Goodwin needs to improve his hands and route-running in order to pan out in the NFL. If he can do that, the Bills can take advantage of his blazing speed and have a weapon at slot receiver who they can give some carries out of the backfield.

Future Depth Player

Duke Williams, S, Nevada – Round 4
The Bills lost George Wilson in free agency, and Williams should provide them with some good depth. Williams was a solid player for Nevada over the past two seasons. He didn’t dominate at the East-West Shrine, but he did look better at the Senior Bowl (one of the few players at both All-Star games). The Bills have some competitors at safety to start next to Jarius Byrd. Williams may not win a starting job, but he looks like a good depth player and special teams contributor.

2013 NFL Draft Individual Grades:

16. E.J. Manuel, QB, Florida State: MILLEN UNCLE RUSLAN’S LOSER KIELBASA Grade
Only the Bills. With Geno Smith available, as well as Ryan Nassib, the head coach’s former quarterback, Buffalo, for whatever reason, chose E.J. Manuel. I guess the only tape of Manuel’s that Buddy Nix watched was the Senior Bowl. There’s no reason why Manuel should have been chosen No. 16, especially with the other quarterbacks remaining. Manuel is extremely raw and doesn’t have the same decision-making skills as the other signal-callers. He was terribly inconsistent throughout his career. He does project as a read-option quarterback, but he’s nowhere near as skilled as Colin Kaepernick or Russell Wilson.

Follow @walterfootball for updates.

41. Robert Woods, WR, USC: B Grade
Buddy Nix said he was going after quarterback and receiver early in the 2013 NFL Draft, and he was true to his word. Robert Woods was arguably the top wideout available according to consensus rankings, though it is hard to trust USC receivers. Woods does project as an obvious upgrade though, so it’s difficult to hate this pick.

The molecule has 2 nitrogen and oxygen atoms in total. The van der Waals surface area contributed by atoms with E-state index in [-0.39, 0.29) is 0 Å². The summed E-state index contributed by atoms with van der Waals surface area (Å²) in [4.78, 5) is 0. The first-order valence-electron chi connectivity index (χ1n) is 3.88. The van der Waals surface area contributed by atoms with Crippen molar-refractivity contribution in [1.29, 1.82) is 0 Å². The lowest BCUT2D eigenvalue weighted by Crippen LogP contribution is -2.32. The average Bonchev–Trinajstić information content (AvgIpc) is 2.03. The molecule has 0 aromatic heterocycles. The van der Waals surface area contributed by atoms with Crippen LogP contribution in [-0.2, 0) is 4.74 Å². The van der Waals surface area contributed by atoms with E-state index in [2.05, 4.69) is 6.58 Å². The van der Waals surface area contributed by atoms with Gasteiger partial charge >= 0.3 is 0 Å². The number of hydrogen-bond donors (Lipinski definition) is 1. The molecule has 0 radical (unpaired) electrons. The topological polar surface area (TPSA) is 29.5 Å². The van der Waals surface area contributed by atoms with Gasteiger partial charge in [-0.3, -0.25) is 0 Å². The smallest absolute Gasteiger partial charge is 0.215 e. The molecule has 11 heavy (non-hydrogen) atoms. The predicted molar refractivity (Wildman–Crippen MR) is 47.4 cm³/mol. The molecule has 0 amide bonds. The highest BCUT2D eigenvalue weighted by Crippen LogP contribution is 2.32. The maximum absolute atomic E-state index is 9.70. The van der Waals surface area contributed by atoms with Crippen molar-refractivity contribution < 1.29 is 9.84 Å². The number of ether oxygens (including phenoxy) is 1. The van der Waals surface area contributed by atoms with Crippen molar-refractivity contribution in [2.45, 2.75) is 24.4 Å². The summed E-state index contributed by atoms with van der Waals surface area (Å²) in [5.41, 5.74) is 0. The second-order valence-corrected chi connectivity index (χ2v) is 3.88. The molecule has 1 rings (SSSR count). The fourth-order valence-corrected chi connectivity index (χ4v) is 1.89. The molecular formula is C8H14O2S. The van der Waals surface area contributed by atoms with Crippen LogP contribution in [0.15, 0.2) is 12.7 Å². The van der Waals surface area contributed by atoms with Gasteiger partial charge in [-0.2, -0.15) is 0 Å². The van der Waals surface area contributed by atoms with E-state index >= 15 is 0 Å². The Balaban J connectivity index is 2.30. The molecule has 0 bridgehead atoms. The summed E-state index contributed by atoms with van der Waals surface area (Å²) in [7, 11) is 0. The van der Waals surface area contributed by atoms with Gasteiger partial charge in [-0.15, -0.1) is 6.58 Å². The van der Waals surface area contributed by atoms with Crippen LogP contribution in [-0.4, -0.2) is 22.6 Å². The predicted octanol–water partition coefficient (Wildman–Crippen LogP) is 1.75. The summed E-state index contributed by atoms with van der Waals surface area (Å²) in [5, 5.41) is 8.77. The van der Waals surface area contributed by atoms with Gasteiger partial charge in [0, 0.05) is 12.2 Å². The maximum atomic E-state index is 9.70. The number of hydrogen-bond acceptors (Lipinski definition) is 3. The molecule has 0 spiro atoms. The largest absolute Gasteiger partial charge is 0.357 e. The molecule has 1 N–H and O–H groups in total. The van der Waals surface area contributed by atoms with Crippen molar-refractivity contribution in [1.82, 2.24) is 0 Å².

46. Kiko Alonso, ILB, Oregon: C- Grade
Kiko Alonso was not the top linebacker on the board (Arthur Brown, maybe even Jon Bostic). Even worse, he has glaring off-the-field issues, so the Bills will regret this pick if Alonso gets into trouble.

78. Marquise Goodwin, WR, Texas: C Grade
Marquise Goodwin is a very speedy receiver, but he’s a project. Unlike Tavon Austin, he’s not a real football player yet; he’s just an athlete. The Bills did need a speed element at wideout on their offense, but I feel like they picked Goodwin a round too early.

105. Duke Williams, S, Nevada: B Grade
Safety was not Buffalo’s most pressing need, but depth had to be acquired in the wake of George Wilson’s departure to Tennessee. Duke Williams was seen as a fourth-round prospect throughout, so this is the right range to take him.

143. Jonathan Meeks, S, Clemson: C- Grade
Another safety? I’m trying to figure out how this makes sense. Meeks was a borderline draftable prospect, so it’s not even like he was one of the top players available.

177. Dustin Hopkins, K, Florida State: D Grade
Rian Lindell, who signed a 4-year contract last season, went 21-of-24 in 2012. That means Dustin Hopkins will probably be just a kickoff specialist. Wasted pick.

222. Chris Gragg, TE, Arkansas: A- Grade
I thought the Bills would have addressed the tight end position earlier, but Chris Gragg is pretty good value in the seventh round. I had him in the fifth.

2013 NFL Draft Team Grade: C- . Follow Walter @walterfootball for updates.